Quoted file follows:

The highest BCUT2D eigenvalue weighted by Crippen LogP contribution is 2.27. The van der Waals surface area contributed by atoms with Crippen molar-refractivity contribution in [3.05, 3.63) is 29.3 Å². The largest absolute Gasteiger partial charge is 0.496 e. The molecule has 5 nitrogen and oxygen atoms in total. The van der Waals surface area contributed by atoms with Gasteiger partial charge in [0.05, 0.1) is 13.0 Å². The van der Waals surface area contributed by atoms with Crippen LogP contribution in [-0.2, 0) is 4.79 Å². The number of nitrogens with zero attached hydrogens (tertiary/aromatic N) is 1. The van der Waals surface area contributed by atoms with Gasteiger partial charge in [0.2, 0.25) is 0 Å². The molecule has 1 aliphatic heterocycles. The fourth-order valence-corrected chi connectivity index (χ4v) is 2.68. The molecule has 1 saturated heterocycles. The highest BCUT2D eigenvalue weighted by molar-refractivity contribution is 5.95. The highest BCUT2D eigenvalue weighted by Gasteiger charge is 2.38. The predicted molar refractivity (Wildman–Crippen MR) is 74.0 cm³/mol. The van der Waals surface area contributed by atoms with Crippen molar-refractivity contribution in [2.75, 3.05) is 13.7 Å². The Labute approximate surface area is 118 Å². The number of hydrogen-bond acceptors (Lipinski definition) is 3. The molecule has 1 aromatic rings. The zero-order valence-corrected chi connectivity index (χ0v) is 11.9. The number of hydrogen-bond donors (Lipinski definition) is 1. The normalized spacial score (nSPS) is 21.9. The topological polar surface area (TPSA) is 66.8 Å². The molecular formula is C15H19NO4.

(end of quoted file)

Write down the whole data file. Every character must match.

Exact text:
The highest BCUT2D eigenvalue weighted by Crippen LogP contribution is 2.27. The van der Waals surface area contributed by atoms with Crippen molar-refractivity contribution in [3.05, 3.63) is 29.3 Å². The largest absolute Gasteiger partial charge is 0.496 e. The molecule has 5 nitrogen and oxygen atoms in total. The van der Waals surface area contributed by atoms with Gasteiger partial charge in [0.05, 0.1) is 13.0 Å². The van der Waals surface area contributed by atoms with Crippen LogP contribution in [-0.2, 0) is 4.79 Å². The number of nitrogens with zero attached hydrogens (tertiary/aromatic N) is 1. The van der Waals surface area contributed by atoms with Gasteiger partial charge in [0.2, 0.25) is 0 Å². The molecule has 1 aliphatic heterocycles. The fourth-order valence-corrected chi connectivity index (χ4v) is 2.68. The molecule has 1 saturated heterocycles. The highest BCUT2D eigenvalue weighted by molar-refractivity contribution is 5.95. The highest BCUT2D eigenvalue weighted by Gasteiger charge is 2.38. The predicted molar refractivity (Wildman–Crippen MR) is 74.0 cm³/mol. The van der Waals surface area contributed by atoms with Crippen molar-refractivity contribution in [2.75, 3.05) is 13.7 Å². The Labute approximate surface area is 118 Å². The number of hydrogen-bond acceptors (Lipinski definition) is 3. The molecule has 1 aromatic rings. The zero-order valence-corrected chi connectivity index (χ0v) is 11.9. The number of hydrogen-bond donors (Lipinski definition) is 1. The normalized spacial score (nSPS) is 21.9. The topological polar surface area (TPSA) is 66.8 Å². The molecular formula is C15H19NO4.